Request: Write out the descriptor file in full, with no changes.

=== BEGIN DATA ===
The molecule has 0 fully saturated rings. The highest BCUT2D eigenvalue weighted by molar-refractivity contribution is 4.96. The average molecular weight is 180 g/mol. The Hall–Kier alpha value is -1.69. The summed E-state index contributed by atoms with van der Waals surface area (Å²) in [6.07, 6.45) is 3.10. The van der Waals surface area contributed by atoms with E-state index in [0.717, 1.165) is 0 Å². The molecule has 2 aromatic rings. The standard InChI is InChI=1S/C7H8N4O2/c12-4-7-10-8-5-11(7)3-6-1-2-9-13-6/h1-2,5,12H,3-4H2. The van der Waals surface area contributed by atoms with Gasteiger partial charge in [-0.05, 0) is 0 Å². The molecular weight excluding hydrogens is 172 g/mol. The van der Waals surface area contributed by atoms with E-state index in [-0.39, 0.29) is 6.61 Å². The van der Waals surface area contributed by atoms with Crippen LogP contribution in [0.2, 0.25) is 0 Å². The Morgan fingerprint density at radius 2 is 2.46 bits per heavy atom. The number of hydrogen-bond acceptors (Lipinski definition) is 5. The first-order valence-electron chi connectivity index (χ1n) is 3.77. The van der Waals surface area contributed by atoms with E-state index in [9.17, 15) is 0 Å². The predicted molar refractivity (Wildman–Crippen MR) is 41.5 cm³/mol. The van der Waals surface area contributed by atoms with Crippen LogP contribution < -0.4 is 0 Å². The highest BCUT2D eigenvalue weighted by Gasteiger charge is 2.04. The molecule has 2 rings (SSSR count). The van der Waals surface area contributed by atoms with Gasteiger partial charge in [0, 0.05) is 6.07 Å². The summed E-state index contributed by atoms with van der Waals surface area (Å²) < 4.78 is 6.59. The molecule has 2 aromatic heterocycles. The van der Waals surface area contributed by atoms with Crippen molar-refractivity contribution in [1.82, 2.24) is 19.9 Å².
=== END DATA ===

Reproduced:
The molecule has 0 fully saturated rings. The highest BCUT2D eigenvalue weighted by molar-refractivity contribution is 4.96. The average molecular weight is 180 g/mol. The Hall–Kier alpha value is -1.69. The summed E-state index contributed by atoms with van der Waals surface area (Å²) in [6.07, 6.45) is 3.10. The van der Waals surface area contributed by atoms with E-state index in [0.717, 1.165) is 0 Å². The molecule has 2 aromatic rings. The standard InChI is InChI=1S/C7H8N4O2/c12-4-7-10-8-5-11(7)3-6-1-2-9-13-6/h1-2,5,12H,3-4H2. The van der Waals surface area contributed by atoms with Gasteiger partial charge in [-0.05, 0) is 0 Å². The molecular weight excluding hydrogens is 172 g/mol. The van der Waals surface area contributed by atoms with E-state index in [-0.39, 0.29) is 6.61 Å². The van der Waals surface area contributed by atoms with Crippen LogP contribution in [0.2, 0.25) is 0 Å². The Morgan fingerprint density at radius 2 is 2.46 bits per heavy atom. The number of hydrogen-bond acceptors (Lipinski definition) is 5. The first-order valence-electron chi connectivity index (χ1n) is 3.77. The van der Waals surface area contributed by atoms with E-state index in [9.17, 15) is 0 Å². The predicted molar refractivity (Wildman–Crippen MR) is 41.5 cm³/mol. The van der Waals surface area contributed by atoms with Crippen LogP contribution < -0.4 is 0 Å². The highest BCUT2D eigenvalue weighted by Gasteiger charge is 2.04. The molecule has 2 rings (SSSR count). The van der Waals surface area contributed by atoms with Gasteiger partial charge in [0, 0.05) is 6.07 Å². The summed E-state index contributed by atoms with van der Waals surface area (Å²) < 4.78 is 6.59. The molecule has 2 aromatic heterocycles. The van der Waals surface area contributed by atoms with Crippen molar-refractivity contribution in [1.82, 2.24) is 19.9 Å².